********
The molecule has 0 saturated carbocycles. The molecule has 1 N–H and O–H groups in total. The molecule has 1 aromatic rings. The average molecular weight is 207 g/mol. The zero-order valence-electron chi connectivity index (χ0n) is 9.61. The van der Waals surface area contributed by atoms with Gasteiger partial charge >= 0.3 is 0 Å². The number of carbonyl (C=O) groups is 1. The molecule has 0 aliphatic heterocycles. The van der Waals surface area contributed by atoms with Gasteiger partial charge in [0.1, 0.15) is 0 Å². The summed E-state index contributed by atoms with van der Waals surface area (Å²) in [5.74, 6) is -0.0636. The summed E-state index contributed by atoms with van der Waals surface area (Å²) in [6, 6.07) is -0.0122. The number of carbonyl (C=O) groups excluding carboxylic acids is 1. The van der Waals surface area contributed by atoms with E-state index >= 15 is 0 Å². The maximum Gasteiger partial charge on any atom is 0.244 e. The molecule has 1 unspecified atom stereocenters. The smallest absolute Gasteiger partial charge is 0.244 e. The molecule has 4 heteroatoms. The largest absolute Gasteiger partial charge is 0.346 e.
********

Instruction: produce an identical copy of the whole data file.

The molecule has 0 saturated carbocycles. The molecule has 1 N–H and O–H groups in total. The molecule has 1 aromatic rings. The average molecular weight is 207 g/mol. The zero-order valence-electron chi connectivity index (χ0n) is 9.61. The van der Waals surface area contributed by atoms with Gasteiger partial charge >= 0.3 is 0 Å². The number of carbonyl (C=O) groups is 1. The molecule has 0 aliphatic heterocycles. The van der Waals surface area contributed by atoms with Gasteiger partial charge in [0.1, 0.15) is 0 Å². The summed E-state index contributed by atoms with van der Waals surface area (Å²) in [5.74, 6) is -0.0636. The summed E-state index contributed by atoms with van der Waals surface area (Å²) in [6, 6.07) is -0.0122. The number of carbonyl (C=O) groups excluding carboxylic acids is 1. The van der Waals surface area contributed by atoms with E-state index >= 15 is 0 Å². The maximum Gasteiger partial charge on any atom is 0.244 e. The molecule has 1 unspecified atom stereocenters. The smallest absolute Gasteiger partial charge is 0.244 e. The molecule has 4 heteroatoms. The largest absolute Gasteiger partial charge is 0.346 e.